"The cool-headed behaviour...of the Beluga crew on board and the quick action of navy units...left the pirates no other option than to give up their dream of a million (dollar) ransom and to flee," Beluga Shipping said in a statement.
The crew members made a distress call, locked themselves in a safety room, turned off the engines and fuel supply, put the bridge out of action and radioed a navy intelligence plane.
By MOHAMMED MAR’I
RAMALLAH: The chief Palestinian negotiator Sa’eb Erekat on Monday accused Israel of undermining the efficacy of the United Nations.
Erekat said in a press statement on the occasion of the 65th anniversary of the United Nations that the member states pledged through the UN Charter to save succeeding generations from the scourge of war, promote human rights and “establish the conditions under which justice and respect for the obligations arising from treaties and other sources of international law can be maintained.”
The negotiator said that “when Israel, joined the United Nations in 1949, it vowed to uphold this cause.”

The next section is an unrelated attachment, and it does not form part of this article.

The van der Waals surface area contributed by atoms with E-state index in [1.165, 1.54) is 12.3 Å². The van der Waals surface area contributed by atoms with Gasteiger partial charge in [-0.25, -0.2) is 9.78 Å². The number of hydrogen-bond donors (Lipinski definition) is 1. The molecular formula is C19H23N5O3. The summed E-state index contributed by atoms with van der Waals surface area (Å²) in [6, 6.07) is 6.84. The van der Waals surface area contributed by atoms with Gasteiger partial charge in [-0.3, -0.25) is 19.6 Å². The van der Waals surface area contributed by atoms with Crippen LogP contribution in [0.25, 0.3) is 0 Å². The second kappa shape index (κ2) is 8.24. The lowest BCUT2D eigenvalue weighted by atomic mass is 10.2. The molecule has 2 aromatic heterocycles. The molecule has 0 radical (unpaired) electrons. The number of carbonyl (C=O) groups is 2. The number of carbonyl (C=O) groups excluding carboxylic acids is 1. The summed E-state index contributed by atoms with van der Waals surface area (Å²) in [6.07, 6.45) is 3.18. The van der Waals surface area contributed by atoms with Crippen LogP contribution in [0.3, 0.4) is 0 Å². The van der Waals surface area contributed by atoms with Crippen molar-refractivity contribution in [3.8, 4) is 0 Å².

“Instead” Erekat said, “what we have witnessed is constant violations of not only of this Charter, but numerous General Assembly and Security Council Resolutions. In the process, Israel has undermined the efficacy of and derogated the UN System, the very authority through which it was created. Instead, Israel works diligently to pressure its allies to oppose the creation of a Palestinian state.”
MOUNT MERAPI, Indonesia: Indonesia warned Monday that its most volatile volcano could erupt at any time and started evacuating some of the thousands of villagers living on the mountain’s slope.
Mount Merapi has seen increased volcanic activity over the past week and officials have raised the alert level for the 9,737-foot (2,968-meter) -high mountain to the most urgent level, said government volcanologist Surono, who uses only one name.
The mountain last erupted in 2006, when it sent an avalanche of blistering gases and rock fragments racing down the mountain that killed two people. A similar eruption in 1994 killed 60 people, while 1,300 people died in an eruption in 1930.
“Officials have predicted that if it erupts, magma would flow to the southern side,” said Full report at: